Euripides

Euripides

Euripides (c. 480 – c. 406 BC) was a tragedian of classical Athens. He is one of the few whose plays have survived, with the others being Aeschylus, Sophocles, and potentially Euphorion. Euripides is identified with theatrical innovations that have profoundly influenced drama down to modern times, especially in the representation of traditional, mythical heroes as ordinary people in extraordinary circumstances.

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Read more about Euripides on Wikipedia.

No one is truly free they are a slave to wealth fortune the law or other people restraining them from acting according to their will.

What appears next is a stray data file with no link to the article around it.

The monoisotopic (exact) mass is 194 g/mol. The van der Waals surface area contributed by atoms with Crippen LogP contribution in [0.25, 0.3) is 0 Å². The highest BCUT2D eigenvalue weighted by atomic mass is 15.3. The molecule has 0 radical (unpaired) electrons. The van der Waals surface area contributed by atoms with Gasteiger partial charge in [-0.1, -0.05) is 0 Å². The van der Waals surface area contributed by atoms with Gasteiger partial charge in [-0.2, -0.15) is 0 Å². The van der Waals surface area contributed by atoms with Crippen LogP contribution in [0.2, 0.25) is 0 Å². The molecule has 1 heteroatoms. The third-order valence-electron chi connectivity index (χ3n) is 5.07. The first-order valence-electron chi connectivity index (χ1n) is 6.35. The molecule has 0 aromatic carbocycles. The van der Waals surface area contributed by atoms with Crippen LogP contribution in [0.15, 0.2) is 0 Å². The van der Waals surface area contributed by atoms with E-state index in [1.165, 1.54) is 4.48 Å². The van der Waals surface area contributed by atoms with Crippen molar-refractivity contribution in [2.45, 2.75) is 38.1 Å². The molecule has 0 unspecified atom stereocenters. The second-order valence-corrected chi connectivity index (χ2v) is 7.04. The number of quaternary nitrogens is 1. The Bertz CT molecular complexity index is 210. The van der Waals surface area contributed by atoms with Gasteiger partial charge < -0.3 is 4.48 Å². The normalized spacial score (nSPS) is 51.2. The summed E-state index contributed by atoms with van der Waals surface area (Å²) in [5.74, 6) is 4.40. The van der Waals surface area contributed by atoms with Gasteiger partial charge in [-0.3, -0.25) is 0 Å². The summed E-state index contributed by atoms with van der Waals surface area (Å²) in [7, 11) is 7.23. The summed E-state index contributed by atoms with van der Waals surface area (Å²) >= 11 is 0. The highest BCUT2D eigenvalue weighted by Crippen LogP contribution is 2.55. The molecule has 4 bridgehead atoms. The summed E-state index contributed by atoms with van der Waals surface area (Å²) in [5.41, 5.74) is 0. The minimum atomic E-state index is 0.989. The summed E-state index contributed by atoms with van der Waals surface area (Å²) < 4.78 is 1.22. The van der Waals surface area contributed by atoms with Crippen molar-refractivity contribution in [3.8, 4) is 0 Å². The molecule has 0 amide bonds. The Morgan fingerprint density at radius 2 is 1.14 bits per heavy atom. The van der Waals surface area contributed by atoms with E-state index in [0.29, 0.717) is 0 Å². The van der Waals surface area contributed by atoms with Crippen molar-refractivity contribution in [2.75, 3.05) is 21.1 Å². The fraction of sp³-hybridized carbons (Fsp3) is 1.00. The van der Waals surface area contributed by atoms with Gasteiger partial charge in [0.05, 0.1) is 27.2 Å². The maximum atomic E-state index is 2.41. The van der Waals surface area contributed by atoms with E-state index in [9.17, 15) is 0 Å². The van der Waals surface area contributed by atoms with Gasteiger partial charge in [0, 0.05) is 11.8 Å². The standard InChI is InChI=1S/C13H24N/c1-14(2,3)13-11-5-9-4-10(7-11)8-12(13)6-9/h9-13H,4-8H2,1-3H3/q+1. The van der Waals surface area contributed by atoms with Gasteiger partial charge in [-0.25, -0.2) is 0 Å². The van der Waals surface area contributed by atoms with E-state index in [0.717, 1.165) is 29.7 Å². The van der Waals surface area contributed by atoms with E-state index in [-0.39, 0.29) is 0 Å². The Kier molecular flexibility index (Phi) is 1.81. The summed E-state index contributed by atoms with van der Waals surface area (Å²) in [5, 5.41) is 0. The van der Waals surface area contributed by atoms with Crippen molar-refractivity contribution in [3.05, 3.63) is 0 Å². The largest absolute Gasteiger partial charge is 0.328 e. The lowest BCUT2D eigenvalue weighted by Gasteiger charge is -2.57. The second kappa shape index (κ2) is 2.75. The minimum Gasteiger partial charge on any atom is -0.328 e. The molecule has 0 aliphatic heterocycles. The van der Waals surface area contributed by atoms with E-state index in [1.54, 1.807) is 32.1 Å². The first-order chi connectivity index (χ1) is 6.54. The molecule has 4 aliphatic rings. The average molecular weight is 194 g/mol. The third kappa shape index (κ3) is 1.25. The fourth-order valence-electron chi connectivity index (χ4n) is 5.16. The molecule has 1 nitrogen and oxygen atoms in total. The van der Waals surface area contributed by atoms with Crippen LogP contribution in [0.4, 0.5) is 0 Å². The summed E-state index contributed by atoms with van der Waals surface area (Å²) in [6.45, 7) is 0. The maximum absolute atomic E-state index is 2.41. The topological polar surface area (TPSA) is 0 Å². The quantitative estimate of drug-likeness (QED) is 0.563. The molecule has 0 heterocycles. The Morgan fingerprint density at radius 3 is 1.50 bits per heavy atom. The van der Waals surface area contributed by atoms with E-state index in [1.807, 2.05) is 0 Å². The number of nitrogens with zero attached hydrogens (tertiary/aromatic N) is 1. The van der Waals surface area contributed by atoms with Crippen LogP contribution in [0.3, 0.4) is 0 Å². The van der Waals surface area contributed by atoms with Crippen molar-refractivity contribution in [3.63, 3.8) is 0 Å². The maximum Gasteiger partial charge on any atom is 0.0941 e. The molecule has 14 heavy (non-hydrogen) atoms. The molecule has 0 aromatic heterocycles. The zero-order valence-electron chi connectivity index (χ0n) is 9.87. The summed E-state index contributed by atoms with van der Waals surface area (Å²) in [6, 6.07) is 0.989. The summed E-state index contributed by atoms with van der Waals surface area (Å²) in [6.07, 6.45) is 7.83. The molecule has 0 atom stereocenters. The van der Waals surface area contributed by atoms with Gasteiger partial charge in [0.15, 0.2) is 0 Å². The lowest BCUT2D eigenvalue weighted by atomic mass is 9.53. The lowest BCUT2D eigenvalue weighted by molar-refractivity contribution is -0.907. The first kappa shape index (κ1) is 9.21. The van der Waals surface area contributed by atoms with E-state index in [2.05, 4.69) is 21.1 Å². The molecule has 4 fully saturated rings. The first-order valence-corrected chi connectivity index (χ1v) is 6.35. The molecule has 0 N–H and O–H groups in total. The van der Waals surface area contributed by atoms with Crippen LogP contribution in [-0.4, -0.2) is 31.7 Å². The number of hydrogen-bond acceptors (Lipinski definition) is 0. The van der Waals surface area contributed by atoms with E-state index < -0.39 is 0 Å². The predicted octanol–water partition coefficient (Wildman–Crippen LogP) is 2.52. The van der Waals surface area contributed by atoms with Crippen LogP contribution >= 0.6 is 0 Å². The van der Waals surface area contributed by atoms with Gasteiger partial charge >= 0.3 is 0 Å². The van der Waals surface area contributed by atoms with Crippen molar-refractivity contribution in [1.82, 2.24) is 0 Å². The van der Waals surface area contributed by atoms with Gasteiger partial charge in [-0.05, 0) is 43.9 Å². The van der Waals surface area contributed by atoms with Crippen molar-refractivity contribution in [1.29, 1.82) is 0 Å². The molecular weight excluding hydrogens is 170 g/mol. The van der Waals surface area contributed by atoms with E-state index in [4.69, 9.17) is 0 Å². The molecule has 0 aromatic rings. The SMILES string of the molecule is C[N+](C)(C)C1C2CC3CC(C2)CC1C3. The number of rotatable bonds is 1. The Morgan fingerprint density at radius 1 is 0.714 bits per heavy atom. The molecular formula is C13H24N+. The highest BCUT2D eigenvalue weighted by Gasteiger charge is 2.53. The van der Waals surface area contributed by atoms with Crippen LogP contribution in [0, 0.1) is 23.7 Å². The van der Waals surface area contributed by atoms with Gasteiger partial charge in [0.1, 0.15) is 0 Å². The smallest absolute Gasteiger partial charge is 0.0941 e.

Some wisdom you must learn from one who's wise.

Prosperity is full of friends.

Better a serpent than a stepmother!

No one who lives in error is free.

Human misery must somewhere have a stop, there is no wind that always blows a storm.

Wealth stays with us a little moment if at all: only our characters are steadfast not our gold.

In misfortune which friend remains a friend?

This is slavery not to speak one's thought.

He is not a lover who does not love forever.

Those whom God wishes to destroy he first makes mad.

No one can confidently say that he will still be living tomorrow.

One loyal friend is worth ten thousand relatives.

Whoso neglects learning in his youth loses the past and is dead for the future.

The best of seers is he who guesses well.

The good and the wise lead quiet lives.

To a father growing old nothing is dearer than a daughter.

Life has no blessing like a prudent friend.

No one is happy all his life long.

There is the sky which is all men's together.

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